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How Will the New Tax Laws Impact You and Your Clients?

Nothing says “Happy New Year” like new tax laws. On December 22, 2017, as promised, President Trump signed the “Tax Cuts and Jobs Act,” enacting sweeping changes to our tax laws. All individual provisions of the measure generally become effective after December 31, 2017 for the 2018 tax filing year and expire on December 31, 2025 (unless otherwise noted). The provisions do not affect tax filings for 2017 unless noted.

HAR’s Federal Political Coordinators (FPCs) Vicki Fullerton (Rep. Kevin Brady), John Nichols (Rep. John Culberson), JoAnn Stevens (Rep. Pete Olson), and DeLora Wilkinson (Rep. Ted Poe) and I met with Republican Members of Congress on November 14 and 15 in Washington, D.C. HAR worked alongside TAR and NAR to advocate on behalf of the real estate industry to preserve the existing tax benefits of home ownership and real estate investments as well as to ensure real estate professionals would benefit from proposed tax changes.

Important changes to the tax laws:

Mortgage Interest Deduction (MID)

  • Reduces the limit on deductible mortgage debt to $750,000 for new loans taken out after December 14, 2017.
  • Current loans of up to $1 million are grandfathered and not subject to the new cap. Neither limit is indexed for inflation.
  • Home equity loan interest deduction
  • Repeals the deduction for interest paid on home equity debt through December 31, 2025.
  • Interest remains deductible on home equity loans (or a second mortgage) if the proceeds are used to substantially improve the residence.

State and local property tax deduction

  • Caps the itemized deduction for state and local property taxes and income or sales taxes at $10,000. This limit is not indexed for inflation.
  • The deduction was previously unlimited.

Moving expenses

  • Repeals the moving expenses deduction, except for members of the Armed Forces.

Standard deductions

  • Doubles the standard deductions for individual filers to $12,000 and joint filers to $24,000. This deduction is indexed for inflation.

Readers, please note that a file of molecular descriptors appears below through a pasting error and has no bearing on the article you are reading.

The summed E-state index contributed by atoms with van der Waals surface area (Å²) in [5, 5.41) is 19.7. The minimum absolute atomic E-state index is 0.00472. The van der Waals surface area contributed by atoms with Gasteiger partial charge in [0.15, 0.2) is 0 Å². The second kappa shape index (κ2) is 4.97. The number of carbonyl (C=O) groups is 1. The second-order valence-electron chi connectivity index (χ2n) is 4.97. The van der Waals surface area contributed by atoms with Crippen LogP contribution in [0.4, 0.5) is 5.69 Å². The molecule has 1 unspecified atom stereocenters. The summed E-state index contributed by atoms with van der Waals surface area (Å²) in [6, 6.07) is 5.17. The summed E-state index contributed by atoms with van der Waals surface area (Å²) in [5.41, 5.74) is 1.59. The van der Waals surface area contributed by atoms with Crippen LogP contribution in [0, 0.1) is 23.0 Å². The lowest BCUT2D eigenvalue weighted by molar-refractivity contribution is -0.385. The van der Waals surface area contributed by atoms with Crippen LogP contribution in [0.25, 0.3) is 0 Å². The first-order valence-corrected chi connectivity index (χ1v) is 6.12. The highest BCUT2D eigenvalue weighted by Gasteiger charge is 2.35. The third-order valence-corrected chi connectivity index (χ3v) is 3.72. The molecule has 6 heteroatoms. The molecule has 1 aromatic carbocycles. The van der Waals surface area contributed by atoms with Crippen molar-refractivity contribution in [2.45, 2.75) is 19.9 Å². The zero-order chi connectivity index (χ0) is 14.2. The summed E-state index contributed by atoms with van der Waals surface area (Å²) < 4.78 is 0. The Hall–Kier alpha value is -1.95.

• This greatly reduces the value of the itemized MID and property tax deductions as tax incentives for homeownership as more filers are expected to take the standard deduction rather than itemizing.

The key talking points listed above are a summary of a report generated by TAR. For more information on the “Tax Cuts and Jobs Act” and talking points for Texas REALTOR® Leaders, please visit: https://txrealtors.blog/2018/01/04/what-the-tax-reform-law-means-for-you-and-your-clients/.

The National Association of REALTORS®’ more in-depth tax summary is also available for your review: “The Tax Cuts and Jobs Act – What it Means for Homeowners and Real Estate Professionals.” This guide is broken down into special sections for current and prospective homeowners, real estate professionals, and commercial real estate. For more information, contact NAR’s John DiBiase at (202) 383-1037.

Overall, the final bill had some big successes. However, the real estate industry must remain active and engaged to ensure that Congress and the Trump Administration address additional concerns through future legislation and policymaking.  Your HAR governmental affairs staff is here to help you. Please let us know if you need further information to assist you and your clients in understanding the new laws.

Your responses to the NAR Call for Action to write your Members of Congress helped our U. S. Representatives and Senators better understand what changes to the tax laws mean to REALTORS® and the consumers you represent.  To each of you who responded to the Call for Action, thank you!  Your participation made a positive difference in the writing of the new tax laws.

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Dana Kervin

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